RS2 rover says that base has fewer satellites

I have noticed this difference as well.

I assumed that base saw 20 sats, no corrections = base 20 sats

But the rover and base may not see the exact same satellites so some corrections are not used.

Then if rover saw 18 sats + 15 usable (same sat) corrections = rover 33 sats

Thats how i assume it works, very interested in this answer as well.

Hi @PotatoFarmer,

It’d be nice if you may share screencast showing it and/or the following files:

  • raw data logs from the base and rover
  • solution file from the rover
  • base correction file from the rover
  • simple system reports from both devices

Ok I have done some testing

Outside open air, barely any differences.

I see wildly different numbers like you describe with the two antennas side by side, sitting in a window, or outside on my deck.

But what i have noticed is if the antennas are way too close one will block or shade the other, also if antennas not properly levelled with each other I get also get messed up numbers.

Hope this helps.

Hi @tatiana.andreeva and @PotatoFarmer, I also just did some testing today. I’m at a different site and getting better results than before (but still strange). Now when the base says it has 35 satellites, the rover says the base has ~30 satellites (and it says the rover itself has 35). I still don’t understand why there is any differene, but at least this is a smaller discrepancy. Attached is the screenshot showing the base has all the constellations enabled:

And a second showing the rover has 34 satellites while the base has 29. They are sitting on the same surface about 50 cm apart with the same sky view.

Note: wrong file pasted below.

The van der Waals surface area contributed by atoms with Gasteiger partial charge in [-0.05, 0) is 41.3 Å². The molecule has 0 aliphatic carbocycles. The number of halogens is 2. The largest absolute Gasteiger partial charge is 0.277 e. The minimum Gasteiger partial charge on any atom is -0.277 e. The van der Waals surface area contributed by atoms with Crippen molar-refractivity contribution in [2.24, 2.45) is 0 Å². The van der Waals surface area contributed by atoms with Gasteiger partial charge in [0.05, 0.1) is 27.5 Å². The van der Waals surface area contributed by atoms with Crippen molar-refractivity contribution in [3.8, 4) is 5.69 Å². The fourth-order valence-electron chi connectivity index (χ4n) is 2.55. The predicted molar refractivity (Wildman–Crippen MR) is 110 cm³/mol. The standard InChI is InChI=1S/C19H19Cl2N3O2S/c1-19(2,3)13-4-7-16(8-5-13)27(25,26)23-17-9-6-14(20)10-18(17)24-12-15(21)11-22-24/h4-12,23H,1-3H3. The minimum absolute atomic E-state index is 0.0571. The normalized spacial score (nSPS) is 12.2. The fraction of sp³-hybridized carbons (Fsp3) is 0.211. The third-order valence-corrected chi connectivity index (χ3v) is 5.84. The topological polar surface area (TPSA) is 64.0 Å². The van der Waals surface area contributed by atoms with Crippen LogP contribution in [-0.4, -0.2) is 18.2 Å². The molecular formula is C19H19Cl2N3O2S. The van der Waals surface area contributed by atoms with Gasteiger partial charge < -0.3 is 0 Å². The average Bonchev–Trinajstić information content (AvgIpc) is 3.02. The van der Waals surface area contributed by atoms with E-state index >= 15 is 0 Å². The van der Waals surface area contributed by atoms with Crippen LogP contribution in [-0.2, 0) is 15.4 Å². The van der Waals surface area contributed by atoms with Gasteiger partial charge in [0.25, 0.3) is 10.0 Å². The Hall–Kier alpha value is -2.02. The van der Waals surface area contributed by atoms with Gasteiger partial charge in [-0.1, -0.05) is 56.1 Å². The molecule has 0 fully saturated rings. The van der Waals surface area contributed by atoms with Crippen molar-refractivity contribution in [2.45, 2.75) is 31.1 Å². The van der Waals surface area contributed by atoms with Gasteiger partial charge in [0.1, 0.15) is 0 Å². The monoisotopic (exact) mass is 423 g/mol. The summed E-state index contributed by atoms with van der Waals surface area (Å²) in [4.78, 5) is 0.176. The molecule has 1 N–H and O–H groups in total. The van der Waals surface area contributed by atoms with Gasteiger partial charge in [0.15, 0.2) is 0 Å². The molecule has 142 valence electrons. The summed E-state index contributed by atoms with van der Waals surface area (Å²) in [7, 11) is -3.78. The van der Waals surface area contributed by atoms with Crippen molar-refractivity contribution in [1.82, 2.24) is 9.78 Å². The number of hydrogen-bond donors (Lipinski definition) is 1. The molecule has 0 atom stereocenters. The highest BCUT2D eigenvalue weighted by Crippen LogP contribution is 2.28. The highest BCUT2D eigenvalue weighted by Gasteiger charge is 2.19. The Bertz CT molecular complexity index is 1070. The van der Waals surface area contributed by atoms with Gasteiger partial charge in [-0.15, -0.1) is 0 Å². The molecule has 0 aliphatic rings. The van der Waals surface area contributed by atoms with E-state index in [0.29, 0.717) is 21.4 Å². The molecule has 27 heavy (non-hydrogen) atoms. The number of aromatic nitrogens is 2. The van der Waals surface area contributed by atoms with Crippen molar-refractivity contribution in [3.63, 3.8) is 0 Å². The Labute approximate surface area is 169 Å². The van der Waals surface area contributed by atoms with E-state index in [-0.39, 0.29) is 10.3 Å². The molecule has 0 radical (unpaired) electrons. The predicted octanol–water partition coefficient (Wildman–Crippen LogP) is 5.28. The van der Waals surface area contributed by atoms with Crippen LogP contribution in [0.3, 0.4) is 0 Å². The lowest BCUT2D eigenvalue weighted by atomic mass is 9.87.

Unlike @PotatoFarmer, I do not see a difference if the units are leveled slightly differently.

I could send the device logs if that would be helpful–let me know which ones you would need.

Hi @PotatoFarmer, @djyoung,

I’m afraid it’s quite hard to come up with any conclusion before we can look into the following files:

There might be a lot of the reasons for such behavior. However, to find out what is the particular one in your cases, we need to check the data.

Sorry been busy,

The only time for me the numbers look goofy is extreme short baseline, with antennas in a window.

Outside there is no issue for me.

OK thanks @tatiana.andreeva. Here are those files. Let me know if you can solve this mystery! (1.8 MB)


Hi Derek,

Thanks for sharing the files! We’ll check them and get back with the news.

Hi Derek,

Thanks for your patience!

I’ve looked through the data you provided. You can see the satellite signals on the screenshots of the base observational data and the base correction log from the rover. On the base correction log, there are 25 satellites. The base sees 32 satellites.

The base doesn’t transmit the data on 7 satellites (G03, G20, G23, G25, R12, R26, E27) as they signal is heavily interrupted during the survey and the SNR is less than 25 which is not suitable for transmittance.

Have you encountered any issues with the incorrect number of the base’s satellites shown in the Status tab during this survey?

Also, you can see on the base correction log there are some interruptions of the signal every 25-30 seconds. Such interruptions might be caused by the setup when the LoRa radio signal gets blocked. Could you please attach the photo of the hardware setup so that we could check what affects the signal?

Hi Liudmila – thanks for the reply, and sorry for my delayed response. Fiedwork was keeping me too busy to respond.

Here is a photo of the rover and base in a typical environment. In this environment, the rover had 37 satellites but was receiving base corrections for only 32, even though the base had 37 satellites.